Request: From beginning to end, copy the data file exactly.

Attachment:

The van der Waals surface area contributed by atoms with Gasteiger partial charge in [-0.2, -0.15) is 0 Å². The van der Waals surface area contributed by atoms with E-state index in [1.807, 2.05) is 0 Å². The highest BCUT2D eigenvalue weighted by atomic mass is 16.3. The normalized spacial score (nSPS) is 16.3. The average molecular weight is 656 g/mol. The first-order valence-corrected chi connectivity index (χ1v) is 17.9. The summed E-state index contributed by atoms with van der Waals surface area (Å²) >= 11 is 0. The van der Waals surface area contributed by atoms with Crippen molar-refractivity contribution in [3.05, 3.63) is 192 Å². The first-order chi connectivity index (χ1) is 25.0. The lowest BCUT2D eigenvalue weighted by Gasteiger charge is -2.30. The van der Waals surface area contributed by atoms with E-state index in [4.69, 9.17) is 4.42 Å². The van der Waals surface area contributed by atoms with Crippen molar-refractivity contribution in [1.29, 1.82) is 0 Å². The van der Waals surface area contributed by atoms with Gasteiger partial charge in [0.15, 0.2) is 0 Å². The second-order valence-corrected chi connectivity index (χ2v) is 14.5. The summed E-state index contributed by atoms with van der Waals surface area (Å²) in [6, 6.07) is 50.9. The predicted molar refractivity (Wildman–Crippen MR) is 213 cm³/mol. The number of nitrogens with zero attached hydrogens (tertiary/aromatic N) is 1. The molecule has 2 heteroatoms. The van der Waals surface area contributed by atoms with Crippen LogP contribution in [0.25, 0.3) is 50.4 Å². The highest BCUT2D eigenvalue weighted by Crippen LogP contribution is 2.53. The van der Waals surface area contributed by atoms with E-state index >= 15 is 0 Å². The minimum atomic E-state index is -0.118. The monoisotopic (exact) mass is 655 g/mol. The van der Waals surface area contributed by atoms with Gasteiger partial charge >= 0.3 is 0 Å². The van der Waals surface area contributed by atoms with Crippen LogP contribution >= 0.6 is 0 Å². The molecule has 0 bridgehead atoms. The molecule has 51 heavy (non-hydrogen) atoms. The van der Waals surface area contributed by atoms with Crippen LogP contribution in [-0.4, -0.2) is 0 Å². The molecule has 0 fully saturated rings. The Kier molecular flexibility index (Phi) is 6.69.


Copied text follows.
The van der Waals surface area contributed by atoms with Gasteiger partial charge in [-0.2, -0.15) is 0 Å². The van der Waals surface area contributed by atoms with E-state index in [1.807, 2.05) is 0 Å². The highest BCUT2D eigenvalue weighted by atomic mass is 16.3. The normalized spacial score (nSPS) is 16.3. The average molecular weight is 656 g/mol. The first-order valence-corrected chi connectivity index (χ1v) is 17.9. The summed E-state index contributed by atoms with van der Waals surface area (Å²) >= 11 is 0. The van der Waals surface area contributed by atoms with Crippen molar-refractivity contribution in [3.05, 3.63) is 192 Å². The first-order chi connectivity index (χ1) is 25.0. The lowest BCUT2D eigenvalue weighted by Gasteiger charge is -2.30. The van der Waals surface area contributed by atoms with E-state index in [4.69, 9.17) is 4.42 Å². The van der Waals surface area contributed by atoms with Crippen molar-refractivity contribution in [1.29, 1.82) is 0 Å². The van der Waals surface area contributed by atoms with Gasteiger partial charge in [0.15, 0.2) is 0 Å². The second-order valence-corrected chi connectivity index (χ2v) is 14.5. The summed E-state index contributed by atoms with van der Waals surface area (Å²) in [6, 6.07) is 50.9. The predicted molar refractivity (Wildman–Crippen MR) is 213 cm³/mol. The number of nitrogens with zero attached hydrogens (tertiary/aromatic N) is 1. The molecule has 2 heteroatoms. The van der Waals surface area contributed by atoms with Crippen LogP contribution in [0.25, 0.3) is 50.4 Å². The highest BCUT2D eigenvalue weighted by Crippen LogP contribution is 2.53. The van der Waals surface area contributed by atoms with E-state index >= 15 is 0 Å². The minimum atomic E-state index is -0.118. The monoisotopic (exact) mass is 655 g/mol. The van der Waals surface area contributed by atoms with Gasteiger partial charge >= 0.3 is 0 Å². The van der Waals surface area contributed by atoms with Crippen LogP contribution >= 0.6 is 0 Å². The molecule has 0 bridgehead atoms. The molecule has 51 heavy (non-hydrogen) atoms. The van der Waals surface area contributed by atoms with Crippen LogP contribution in [-0.4, -0.2) is 0 Å². The molecule has 0 fully saturated rings. The Kier molecular flexibility index (Phi) is 6.69.